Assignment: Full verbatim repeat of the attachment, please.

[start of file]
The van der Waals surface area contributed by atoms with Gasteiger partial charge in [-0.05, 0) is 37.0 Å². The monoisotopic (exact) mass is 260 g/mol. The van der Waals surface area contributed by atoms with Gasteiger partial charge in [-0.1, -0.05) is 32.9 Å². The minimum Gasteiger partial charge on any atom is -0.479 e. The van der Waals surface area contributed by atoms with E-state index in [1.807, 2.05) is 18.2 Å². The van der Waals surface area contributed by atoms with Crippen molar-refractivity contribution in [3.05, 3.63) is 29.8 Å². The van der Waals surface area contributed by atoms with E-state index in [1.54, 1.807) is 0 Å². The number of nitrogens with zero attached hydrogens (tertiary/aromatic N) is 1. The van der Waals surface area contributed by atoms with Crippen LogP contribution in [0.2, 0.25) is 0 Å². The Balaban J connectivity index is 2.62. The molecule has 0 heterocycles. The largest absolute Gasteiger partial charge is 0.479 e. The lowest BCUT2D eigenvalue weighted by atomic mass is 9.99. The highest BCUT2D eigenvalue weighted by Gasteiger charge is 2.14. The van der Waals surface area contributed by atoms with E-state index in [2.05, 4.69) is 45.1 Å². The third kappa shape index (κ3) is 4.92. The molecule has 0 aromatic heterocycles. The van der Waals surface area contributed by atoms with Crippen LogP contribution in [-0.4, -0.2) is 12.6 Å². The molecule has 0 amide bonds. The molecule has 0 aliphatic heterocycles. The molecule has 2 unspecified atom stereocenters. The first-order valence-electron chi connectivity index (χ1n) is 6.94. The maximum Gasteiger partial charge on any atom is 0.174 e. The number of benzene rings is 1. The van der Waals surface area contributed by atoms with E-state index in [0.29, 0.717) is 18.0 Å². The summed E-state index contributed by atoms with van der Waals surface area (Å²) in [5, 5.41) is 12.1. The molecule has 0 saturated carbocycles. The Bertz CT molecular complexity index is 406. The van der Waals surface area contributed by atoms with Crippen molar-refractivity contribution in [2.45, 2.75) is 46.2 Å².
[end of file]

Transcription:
The van der Waals surface area contributed by atoms with Gasteiger partial charge in [-0.05, 0) is 37.0 Å². The monoisotopic (exact) mass is 260 g/mol. The van der Waals surface area contributed by atoms with Gasteiger partial charge in [-0.1, -0.05) is 32.9 Å². The minimum Gasteiger partial charge on any atom is -0.479 e. The van der Waals surface area contributed by atoms with E-state index in [1.807, 2.05) is 18.2 Å². The van der Waals surface area contributed by atoms with Crippen molar-refractivity contribution in [3.05, 3.63) is 29.8 Å². The van der Waals surface area contributed by atoms with E-state index in [1.54, 1.807) is 0 Å². The number of nitrogens with zero attached hydrogens (tertiary/aromatic N) is 1. The van der Waals surface area contributed by atoms with Crippen LogP contribution in [0.2, 0.25) is 0 Å². The Balaban J connectivity index is 2.62. The molecule has 0 heterocycles. The largest absolute Gasteiger partial charge is 0.479 e. The lowest BCUT2D eigenvalue weighted by atomic mass is 9.99. The highest BCUT2D eigenvalue weighted by Gasteiger charge is 2.14. The van der Waals surface area contributed by atoms with E-state index in [2.05, 4.69) is 45.1 Å². The third kappa shape index (κ3) is 4.92. The molecule has 0 aromatic heterocycles. The van der Waals surface area contributed by atoms with Crippen LogP contribution in [-0.4, -0.2) is 12.6 Å². The molecule has 0 amide bonds. The molecule has 0 aliphatic heterocycles. The molecule has 2 unspecified atom stereocenters. The first-order valence-electron chi connectivity index (χ1n) is 6.94. The maximum Gasteiger partial charge on any atom is 0.174 e. The number of benzene rings is 1. The van der Waals surface area contributed by atoms with E-state index in [0.29, 0.717) is 18.0 Å². The summed E-state index contributed by atoms with van der Waals surface area (Å²) in [5, 5.41) is 12.1. The molecule has 0 saturated carbocycles. The Bertz CT molecular complexity index is 406. The van der Waals surface area contributed by atoms with Crippen molar-refractivity contribution in [2.45, 2.75) is 46.2 Å².